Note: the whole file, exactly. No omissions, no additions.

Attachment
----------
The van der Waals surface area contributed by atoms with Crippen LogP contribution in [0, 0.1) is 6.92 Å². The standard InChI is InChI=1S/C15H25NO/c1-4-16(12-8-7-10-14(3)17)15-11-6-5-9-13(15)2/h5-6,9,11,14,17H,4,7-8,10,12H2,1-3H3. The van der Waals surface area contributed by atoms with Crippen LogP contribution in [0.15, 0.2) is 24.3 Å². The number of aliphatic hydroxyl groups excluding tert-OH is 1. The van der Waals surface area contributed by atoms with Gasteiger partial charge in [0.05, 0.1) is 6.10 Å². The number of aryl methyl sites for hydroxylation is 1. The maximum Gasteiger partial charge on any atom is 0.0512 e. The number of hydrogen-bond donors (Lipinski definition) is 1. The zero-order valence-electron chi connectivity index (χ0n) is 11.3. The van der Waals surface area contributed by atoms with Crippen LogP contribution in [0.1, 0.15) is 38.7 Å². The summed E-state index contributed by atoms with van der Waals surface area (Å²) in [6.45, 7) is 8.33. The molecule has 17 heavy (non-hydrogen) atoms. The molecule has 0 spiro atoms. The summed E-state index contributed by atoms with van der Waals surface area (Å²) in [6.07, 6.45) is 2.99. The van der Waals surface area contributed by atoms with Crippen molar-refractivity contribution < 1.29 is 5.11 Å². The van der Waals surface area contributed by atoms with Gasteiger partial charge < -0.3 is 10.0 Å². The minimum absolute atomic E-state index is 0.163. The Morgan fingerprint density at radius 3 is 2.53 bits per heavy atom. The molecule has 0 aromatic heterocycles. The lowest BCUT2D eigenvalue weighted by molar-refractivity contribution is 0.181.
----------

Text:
The van der Waals surface area contributed by atoms with Crippen LogP contribution in [0, 0.1) is 6.92 Å². The standard InChI is InChI=1S/C15H25NO/c1-4-16(12-8-7-10-14(3)17)15-11-6-5-9-13(15)2/h5-6,9,11,14,17H,4,7-8,10,12H2,1-3H3. The van der Waals surface area contributed by atoms with Crippen LogP contribution in [0.15, 0.2) is 24.3 Å². The number of aliphatic hydroxyl groups excluding tert-OH is 1. The van der Waals surface area contributed by atoms with Gasteiger partial charge in [0.05, 0.1) is 6.10 Å². The number of aryl methyl sites for hydroxylation is 1. The maximum Gasteiger partial charge on any atom is 0.0512 e. The number of hydrogen-bond donors (Lipinski definition) is 1. The zero-order valence-electron chi connectivity index (χ0n) is 11.3. The van der Waals surface area contributed by atoms with Crippen LogP contribution in [0.1, 0.15) is 38.7 Å². The summed E-state index contributed by atoms with van der Waals surface area (Å²) in [6.45, 7) is 8.33. The molecule has 17 heavy (non-hydrogen) atoms. The molecule has 0 spiro atoms. The summed E-state index contributed by atoms with van der Waals surface area (Å²) in [6.07, 6.45) is 2.99. The van der Waals surface area contributed by atoms with Crippen molar-refractivity contribution < 1.29 is 5.11 Å². The van der Waals surface area contributed by atoms with Gasteiger partial charge < -0.3 is 10.0 Å². The minimum absolute atomic E-state index is 0.163. The Morgan fingerprint density at radius 3 is 2.53 bits per heavy atom. The molecule has 0 aromatic heterocycles. The lowest BCUT2D eigenvalue weighted by molar-refractivity contribution is 0.181.